Professor explores the meaning of beerAnd you thought beer in college just meant keg stands and drinking games at frat parties. Charlie Bamforth truly brings the world of barley malt and hops to higher learning. He holds the title of Anheuser-Busch Endowed Professor of Malting and Brewing Sciences at the University of California, Davis.
By: Chris Macias, McClatchy Newspapers (MCT)
And you thought beer in college just meant keg stands and drinking games at frat parties. Charlie Bamforth truly brings the world of barley malt and hops to higher learning. He holds the title of Anheuser-Busch Endowed Professor of Malting and Brewing Sciences at the University of California, Davis.
The England native teaches more than 1,000 students each year about the finer points of brewing and the science behind all those suds. Bamforth was also featured in the October issue of Playboy magazine in its honor roll of the country's top 20 professors and dubbed "brewmaster general."
Bamforth recently released a new book, "Beer Is Proof God Loves Us: Reaching for the Soul of Beer and Brewing" (FTPress, $25.99, 304 pages). Wine Buzz caught up with Bamforth in a phone call to talk about his new book and all things beer. Here's what the brewmaster general had to say:
Q: How does your new beer book differ from the many others you've written?
A: The other ones are either about the science or the ins and outs of beer. This one gets under the skin of it and gets personal. I'm blending in some personal views.
I talk about beer and the different types of companies, and if they get too big and what that means. And that goes all the way through to the small guys, the craft guys, who are sometimes unrealistic and unfair about attacking the big guys.
The fundamental message is beer is a wonderful thing and there's a beer for you. Not everyone likes a gently flavored beer, or an intense beer, but it's all OK.
Q: So if beer is proof that God loves us, does that apply to Pabst Blue Ribbon?
A: It could, absolutely! Some people expect me to rubbish the big guy, but that's not fair. What they do is brew on a big scale, but they're still brewing the raw materials. It may not be much to your taste, but that doesn't mean it's bad.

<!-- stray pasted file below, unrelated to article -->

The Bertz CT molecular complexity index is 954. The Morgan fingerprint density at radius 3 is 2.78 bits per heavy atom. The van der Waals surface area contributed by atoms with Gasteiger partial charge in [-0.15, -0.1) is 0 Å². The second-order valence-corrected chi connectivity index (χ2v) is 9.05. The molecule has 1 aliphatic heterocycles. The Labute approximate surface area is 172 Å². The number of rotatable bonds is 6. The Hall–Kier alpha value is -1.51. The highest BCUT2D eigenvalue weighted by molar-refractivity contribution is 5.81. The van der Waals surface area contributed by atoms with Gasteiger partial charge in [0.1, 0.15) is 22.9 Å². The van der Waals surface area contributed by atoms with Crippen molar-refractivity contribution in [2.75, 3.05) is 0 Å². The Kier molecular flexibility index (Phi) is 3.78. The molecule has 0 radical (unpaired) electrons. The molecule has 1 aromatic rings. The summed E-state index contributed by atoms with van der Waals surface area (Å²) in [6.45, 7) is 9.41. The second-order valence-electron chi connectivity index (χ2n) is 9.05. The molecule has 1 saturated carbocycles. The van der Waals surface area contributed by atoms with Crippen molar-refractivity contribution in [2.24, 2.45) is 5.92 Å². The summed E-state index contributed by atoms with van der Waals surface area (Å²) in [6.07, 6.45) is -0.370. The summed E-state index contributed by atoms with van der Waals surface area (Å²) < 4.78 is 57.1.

Q: Do you have concerns that the increasing consolidation of beer companies could result in a homogenization of flavors?
A: I understand the point that's being made and the risk if you have very big companies controlling a large amount of the world's beer. The reality is these companies have tremendous product-development programs and continue putting out new types of beer.
It's a case of: What do people want to drink? Just because something is loaded with flavor doesn't always make it better. Good beer, in my opinion, is balanced. It may be balanced with low intensity of flavor, or balanced with lots of malt and lots of hops. When it's out of balance, that's the problem.
Q: In the wine world, you always hear people gush about that first bottle that made them fall in love with wine. Do you have a beer equivalent of that?
A: For me personally, it was a beer style — traditional English cask ale. I start in the book going back to the pubs of my youth. It wasn't just about the beer. It was the experience, the location. It was the atmosphere, the conviviality and the warmth of the pub. My senses weren't being distracted with loud noises and games and such. Beer was at the heart of it, but it was a peaceful and pleasurable and holistic experience.
Q: There's been a rise in interest with beer-and-food pairings, and even beer-themed dinners. Can you pass along some food-pairing tips?
A: What you've got to avoid are glaring contrasts. You don't want a really robust beef dish with a gently flavored lager. You'll want to complement with something that'll stand up and reinforce. If you're going to have a nice salad, clearly you'd start with lighter lager that would go down quite nicely. A steak would go with a pale ale, or even a bock. I might have some nice pudding for dessert, and a stout would go along with that nicely.
Q: How's the reaction been to you being in Playboy?
A: When Playboy first contacted me and said they wanted to include me, I got ahold of our press office, and they said, "Hmm, we're not so sure about that."
But when Playboy told me who else was going to be featured and we all thought about it, I said, "Hell yeah." The recognition was nice — and it gave me some street cred. (Laughs)
Q: The book's title talks about a search for the soul of beer. Do you feel you've found it?
A: I think I'm going in that direction. Beer, to my mind, is a product that we can delight in, and it can be a part of a mindful existence. Like anything else, it can be abused, and it equally would be unfair of people to seek to deny others the pleasure of beer.
I do a lot of reading about Buddhism, and I'm coming to terms with the edict of, "Thou shall not get associated with alcoholic beverages." So, perhaps I have a ways to go. But, beer can be a wonderful part of a lifestyle and deserves to be treated with more respect.
Q: Assuming you make it to heaven, what beer do you hope is waiting for you?
A: One that's wet and alcoholic. What I'm fond of saying about beer is I want one that suits the location. So, if I'm sitting on a cloud, I'll want something nice and warming.